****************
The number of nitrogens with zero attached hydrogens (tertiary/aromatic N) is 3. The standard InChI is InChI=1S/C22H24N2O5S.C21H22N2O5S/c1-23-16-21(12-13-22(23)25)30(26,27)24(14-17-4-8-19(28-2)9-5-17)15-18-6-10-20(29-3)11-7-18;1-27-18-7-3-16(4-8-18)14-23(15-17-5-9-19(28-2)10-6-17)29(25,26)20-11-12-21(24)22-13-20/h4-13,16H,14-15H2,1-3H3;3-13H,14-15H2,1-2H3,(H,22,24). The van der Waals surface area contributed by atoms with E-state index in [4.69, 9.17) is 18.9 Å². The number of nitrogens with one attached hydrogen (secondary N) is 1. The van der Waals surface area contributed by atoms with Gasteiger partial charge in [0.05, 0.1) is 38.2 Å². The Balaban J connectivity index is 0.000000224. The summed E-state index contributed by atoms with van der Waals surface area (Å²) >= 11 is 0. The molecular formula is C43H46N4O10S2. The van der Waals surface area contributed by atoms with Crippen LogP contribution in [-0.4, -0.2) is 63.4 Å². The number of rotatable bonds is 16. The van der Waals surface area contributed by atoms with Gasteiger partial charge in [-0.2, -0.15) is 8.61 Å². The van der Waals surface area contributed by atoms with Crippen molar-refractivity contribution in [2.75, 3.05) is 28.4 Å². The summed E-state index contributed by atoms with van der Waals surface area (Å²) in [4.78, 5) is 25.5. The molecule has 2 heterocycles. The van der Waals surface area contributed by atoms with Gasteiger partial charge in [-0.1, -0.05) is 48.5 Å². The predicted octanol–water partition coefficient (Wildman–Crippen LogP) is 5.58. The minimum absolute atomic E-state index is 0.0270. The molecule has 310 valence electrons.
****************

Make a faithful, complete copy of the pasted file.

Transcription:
The number of nitrogens with zero attached hydrogens (tertiary/aromatic N) is 3. The standard InChI is InChI=1S/C22H24N2O5S.C21H22N2O5S/c1-23-16-21(12-13-22(23)25)30(26,27)24(14-17-4-8-19(28-2)9-5-17)15-18-6-10-20(29-3)11-7-18;1-27-18-7-3-16(4-8-18)14-23(15-17-5-9-19(28-2)10-6-17)29(25,26)20-11-12-21(24)22-13-20/h4-13,16H,14-15H2,1-3H3;3-13H,14-15H2,1-2H3,(H,22,24). The van der Waals surface area contributed by atoms with E-state index in [4.69, 9.17) is 18.9 Å². The number of nitrogens with one attached hydrogen (secondary N) is 1. The van der Waals surface area contributed by atoms with Gasteiger partial charge in [0.05, 0.1) is 38.2 Å². The Balaban J connectivity index is 0.000000224. The summed E-state index contributed by atoms with van der Waals surface area (Å²) >= 11 is 0. The molecular formula is C43H46N4O10S2. The van der Waals surface area contributed by atoms with Crippen LogP contribution in [-0.4, -0.2) is 63.4 Å². The number of rotatable bonds is 16. The van der Waals surface area contributed by atoms with Gasteiger partial charge in [-0.2, -0.15) is 8.61 Å². The van der Waals surface area contributed by atoms with Crippen molar-refractivity contribution in [2.75, 3.05) is 28.4 Å². The summed E-state index contributed by atoms with van der Waals surface area (Å²) in [4.78, 5) is 25.5. The molecule has 2 heterocycles. The van der Waals surface area contributed by atoms with Gasteiger partial charge in [-0.1, -0.05) is 48.5 Å². The predicted octanol–water partition coefficient (Wildman–Crippen LogP) is 5.58. The minimum absolute atomic E-state index is 0.0270. The molecule has 310 valence electrons.